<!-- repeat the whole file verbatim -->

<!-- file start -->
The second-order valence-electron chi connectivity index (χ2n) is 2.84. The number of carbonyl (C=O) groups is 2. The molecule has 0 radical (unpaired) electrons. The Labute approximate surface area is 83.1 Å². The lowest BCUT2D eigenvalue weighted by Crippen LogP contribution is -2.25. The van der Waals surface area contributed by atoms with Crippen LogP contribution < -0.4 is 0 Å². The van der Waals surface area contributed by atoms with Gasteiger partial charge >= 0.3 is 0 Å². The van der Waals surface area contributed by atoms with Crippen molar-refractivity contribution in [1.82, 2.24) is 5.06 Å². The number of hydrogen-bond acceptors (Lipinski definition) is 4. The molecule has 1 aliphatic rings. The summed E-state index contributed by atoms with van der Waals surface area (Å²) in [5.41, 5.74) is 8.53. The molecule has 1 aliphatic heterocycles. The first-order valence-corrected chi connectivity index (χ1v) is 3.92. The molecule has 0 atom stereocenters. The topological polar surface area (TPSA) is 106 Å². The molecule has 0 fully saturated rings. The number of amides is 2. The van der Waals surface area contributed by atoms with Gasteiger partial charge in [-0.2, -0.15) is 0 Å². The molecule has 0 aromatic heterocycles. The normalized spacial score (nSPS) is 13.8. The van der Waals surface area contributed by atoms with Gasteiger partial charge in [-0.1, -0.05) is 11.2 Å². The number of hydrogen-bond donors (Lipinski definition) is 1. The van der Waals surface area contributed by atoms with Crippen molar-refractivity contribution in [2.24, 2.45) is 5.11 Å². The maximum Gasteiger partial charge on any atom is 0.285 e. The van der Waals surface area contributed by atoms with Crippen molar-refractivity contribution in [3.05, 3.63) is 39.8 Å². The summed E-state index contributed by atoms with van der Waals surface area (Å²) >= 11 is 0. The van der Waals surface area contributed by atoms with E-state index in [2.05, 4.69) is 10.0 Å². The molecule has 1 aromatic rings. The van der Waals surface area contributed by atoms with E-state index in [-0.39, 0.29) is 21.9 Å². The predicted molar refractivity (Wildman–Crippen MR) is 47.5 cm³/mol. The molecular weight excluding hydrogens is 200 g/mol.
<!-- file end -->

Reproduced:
The second-order valence-electron chi connectivity index (χ2n) is 2.84. The number of carbonyl (C=O) groups is 2. The molecule has 0 radical (unpaired) electrons. The Labute approximate surface area is 83.1 Å². The lowest BCUT2D eigenvalue weighted by Crippen LogP contribution is -2.25. The van der Waals surface area contributed by atoms with Crippen LogP contribution < -0.4 is 0 Å². The van der Waals surface area contributed by atoms with Gasteiger partial charge >= 0.3 is 0 Å². The van der Waals surface area contributed by atoms with Crippen molar-refractivity contribution in [1.82, 2.24) is 5.06 Å². The number of hydrogen-bond acceptors (Lipinski definition) is 4. The molecule has 1 aliphatic rings. The summed E-state index contributed by atoms with van der Waals surface area (Å²) in [5.41, 5.74) is 8.53. The molecule has 1 aliphatic heterocycles. The first-order valence-corrected chi connectivity index (χ1v) is 3.92. The molecule has 0 atom stereocenters. The topological polar surface area (TPSA) is 106 Å². The molecule has 0 fully saturated rings. The number of amides is 2. The van der Waals surface area contributed by atoms with Gasteiger partial charge in [-0.2, -0.15) is 0 Å². The molecule has 0 aromatic heterocycles. The normalized spacial score (nSPS) is 13.8. The van der Waals surface area contributed by atoms with Gasteiger partial charge in [-0.1, -0.05) is 11.2 Å². The number of hydrogen-bond donors (Lipinski definition) is 1. The van der Waals surface area contributed by atoms with Crippen molar-refractivity contribution in [2.24, 2.45) is 5.11 Å². The maximum Gasteiger partial charge on any atom is 0.285 e. The van der Waals surface area contributed by atoms with Crippen molar-refractivity contribution in [3.05, 3.63) is 39.8 Å². The summed E-state index contributed by atoms with van der Waals surface area (Å²) >= 11 is 0. The van der Waals surface area contributed by atoms with E-state index in [2.05, 4.69) is 10.0 Å². The molecule has 1 aromatic rings. The van der Waals surface area contributed by atoms with E-state index in [-0.39, 0.29) is 21.9 Å². The predicted molar refractivity (Wildman–Crippen MR) is 47.5 cm³/mol. The molecular weight excluding hydrogens is 200 g/mol.